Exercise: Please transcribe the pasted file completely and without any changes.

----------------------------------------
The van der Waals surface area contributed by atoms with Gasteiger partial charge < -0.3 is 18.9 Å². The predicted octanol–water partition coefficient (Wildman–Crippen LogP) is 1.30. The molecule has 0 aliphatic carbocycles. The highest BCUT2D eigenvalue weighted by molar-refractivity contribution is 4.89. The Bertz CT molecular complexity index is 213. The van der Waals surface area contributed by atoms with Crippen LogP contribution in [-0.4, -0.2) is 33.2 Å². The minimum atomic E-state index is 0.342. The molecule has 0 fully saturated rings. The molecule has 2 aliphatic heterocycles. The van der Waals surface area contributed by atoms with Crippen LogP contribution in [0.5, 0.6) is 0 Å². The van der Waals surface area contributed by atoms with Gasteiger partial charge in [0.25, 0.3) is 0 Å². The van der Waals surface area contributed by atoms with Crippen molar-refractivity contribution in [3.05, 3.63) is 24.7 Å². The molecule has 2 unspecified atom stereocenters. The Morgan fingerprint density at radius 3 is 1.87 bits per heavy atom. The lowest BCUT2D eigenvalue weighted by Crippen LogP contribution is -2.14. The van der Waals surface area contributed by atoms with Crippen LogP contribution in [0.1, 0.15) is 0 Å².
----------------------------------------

The van der Waals surface area contributed by atoms with Gasteiger partial charge < -0.3 is 18.9 Å². The predicted octanol–water partition coefficient (Wildman–Crippen LogP) is 1.30. The molecule has 0 aliphatic carbocycles. The highest BCUT2D eigenvalue weighted by molar-refractivity contribution is 4.89. The Bertz CT molecular complexity index is 213. The van der Waals surface area contributed by atoms with Crippen LogP contribution in [-0.4, -0.2) is 33.2 Å². The minimum atomic E-state index is 0.342. The molecule has 0 fully saturated rings. The molecule has 2 aliphatic heterocycles. The van der Waals surface area contributed by atoms with Crippen LogP contribution in [0.5, 0.6) is 0 Å². The van der Waals surface area contributed by atoms with Gasteiger partial charge in [0.25, 0.3) is 0 Å². The van der Waals surface area contributed by atoms with Crippen molar-refractivity contribution in [3.05, 3.63) is 24.7 Å². The molecule has 2 unspecified atom stereocenters. The Morgan fingerprint density at radius 3 is 1.87 bits per heavy atom. The lowest BCUT2D eigenvalue weighted by Crippen LogP contribution is -2.14. The van der Waals surface area contributed by atoms with Crippen LogP contribution in [0.1, 0.15) is 0 Å².